Meet Ashley D.
Ashley D., 34
Autism is like a puzzle & it’s a lifelong journey. People tend to want to build the frame first and then start on the picture, but with autism, it doesn’t work like that. Sometimes, you have to just start grabbing puzzles pieces & building the masterpiece
Ashley grew up in constant search of answers. “Why am I so regimented?” “Why is it always a struggle to communicate my feelings?” “Why do I feel so different from everybody else?”
The Atlanta native would wait 28 years before gaining clarity around the many mysteries of her daily life. Being diagnosed with autism wasn’t only a relief to Ashley, it meant no longer feeling like she had to hide who she really was out of fear of not being accepted. Although she still occasionally struggles with revealing herself to the world, today, Ashley, 34, is much more confident in her own skin. She has made it her mission to spread awareness about autism and hopes that one day people from all walks of life can feel accepted and included.
“I still have many challenges and still find myself masking or covering up how I’m doing just to fit into society. While I have many challenges that I don’t like to show, I also have a lot of positive things about myself that I am proud of and do like to share with the world. I have a very good visual memory and I think my ability to bring people together is something I do very well, and I hope to use my skills to make a difference in the world.”
Learn more about Ashley’s autism journey through her own words in this Q&A:
What were your thoughts when you were diagnosed with autism?
I knew something was different about me for most of my life, so I sought out a diagnosis from a professional when I got older. It was a big relief to finally have answers to questions I had about my childhood and why I did certain things. My diagnosis provided me with a lot of answers.
In what areas has autism helped you excel?
My autism helps me to organize things very well. I’m very detailed at specific tasks. I remember one day at work, I organized a really messy closet that was full of clothes, books, etc. Nobody else wanted to or didn’t know how to do it, so I was able to mentally strategize a way to organize the closet to perfection. Everyone was shocked and impressed that I did all that hard work by myself!
In what areas has it caused struggles?
Keeping friends has always been a struggle for me. Making friends came easy, as I’m a very sweet and friendly person, but with my autism, I can be perceived as “weird” or “odd” at times, so it can be a turn off for people who don’t have autism. It’s often difficult to get them to understand me, so they end up just stop talking to me with no notice at all and I’m left wondering why and what I did. Also, I can come across as very gullible, so some people without autism would take advantage of me and I end up getting hurt in the end.
What are some of your proudest moments?
I’d say my proudest moment was when I passed the test to become a certified nursing assistant! I struggled a lot through school with having a learning disability, so when I started school, it involved lots of reading and comprehension, as well as some math. Fear immediately set in and I thought for sure I was going to fail, but turns out I passed, I even helped others with their assignments and homework! That made me feel so good inside! I am proud to say that I have been a Certified Nursing Assistant for over 10 years now!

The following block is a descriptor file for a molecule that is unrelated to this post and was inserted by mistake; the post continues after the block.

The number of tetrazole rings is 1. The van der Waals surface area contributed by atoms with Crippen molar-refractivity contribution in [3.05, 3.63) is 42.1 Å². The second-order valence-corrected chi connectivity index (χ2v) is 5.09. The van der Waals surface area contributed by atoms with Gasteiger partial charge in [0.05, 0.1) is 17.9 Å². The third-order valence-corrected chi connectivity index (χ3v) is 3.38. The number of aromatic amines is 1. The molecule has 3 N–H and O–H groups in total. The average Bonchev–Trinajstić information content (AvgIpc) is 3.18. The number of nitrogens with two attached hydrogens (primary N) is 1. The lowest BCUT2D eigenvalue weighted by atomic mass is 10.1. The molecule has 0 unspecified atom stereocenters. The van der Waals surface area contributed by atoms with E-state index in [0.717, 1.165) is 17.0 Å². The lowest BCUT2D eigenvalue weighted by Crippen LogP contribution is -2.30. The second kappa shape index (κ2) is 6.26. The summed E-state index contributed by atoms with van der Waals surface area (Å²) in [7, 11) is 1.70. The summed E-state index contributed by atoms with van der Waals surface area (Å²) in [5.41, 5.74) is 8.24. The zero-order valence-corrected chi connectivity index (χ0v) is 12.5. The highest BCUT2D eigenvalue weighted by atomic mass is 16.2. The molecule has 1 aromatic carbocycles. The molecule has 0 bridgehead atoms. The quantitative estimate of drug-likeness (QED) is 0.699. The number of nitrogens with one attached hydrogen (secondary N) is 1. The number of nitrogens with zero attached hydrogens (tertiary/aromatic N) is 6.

Who do you credit with being your biggest supporters in your life?
I’d say my biggest supporters have been my family. They knew something was different about me and were supportive when I sought out a diagnosis. Currently, some of my family members are still trying to learn about autism, and I’m certainly ok with that. I just continue to educate them on how I cope and how they can better get to know me.
What are your goals for the future?
A major goal that I’m currently striving towards is spreading autism awareness to people who don’t have autism. Autism is a spectrum and has many different levels and affects people in different ways. So, my goal is to express that autism is ok to have, and that it is a good thing, and just explaining what autism is in general.
Why is being an advocate for autism so important to you?
Being a self-advocate is so important to me because it better helps me fully accept myself for who I am! Also, I just want the world to be more inclusive of the autistic community in general, so I’m always trying my best to spread awareness.
What is something you could tell the world about people with autism that it may not know?
Autism is like a puzzle and it’s a lifelong journey. People tend to want to build the frame first and then start on the picture, but with autism, it doesn’t quite work like that. Sometimes, you have to just start grabbing puzzles pieces and building the masterpiece.
What does Autism Speaks role in the community mean to you?
Autism Speaks is an essential resource for the autistic community because they constantly advocate for people. Also, they do a great job in sharing stories of people on their own autistic journeys.
What are five words that best describe you?
Five words that best describe me are: Loyal. Sweet. Determined. Friendly. Stubborn (at times?)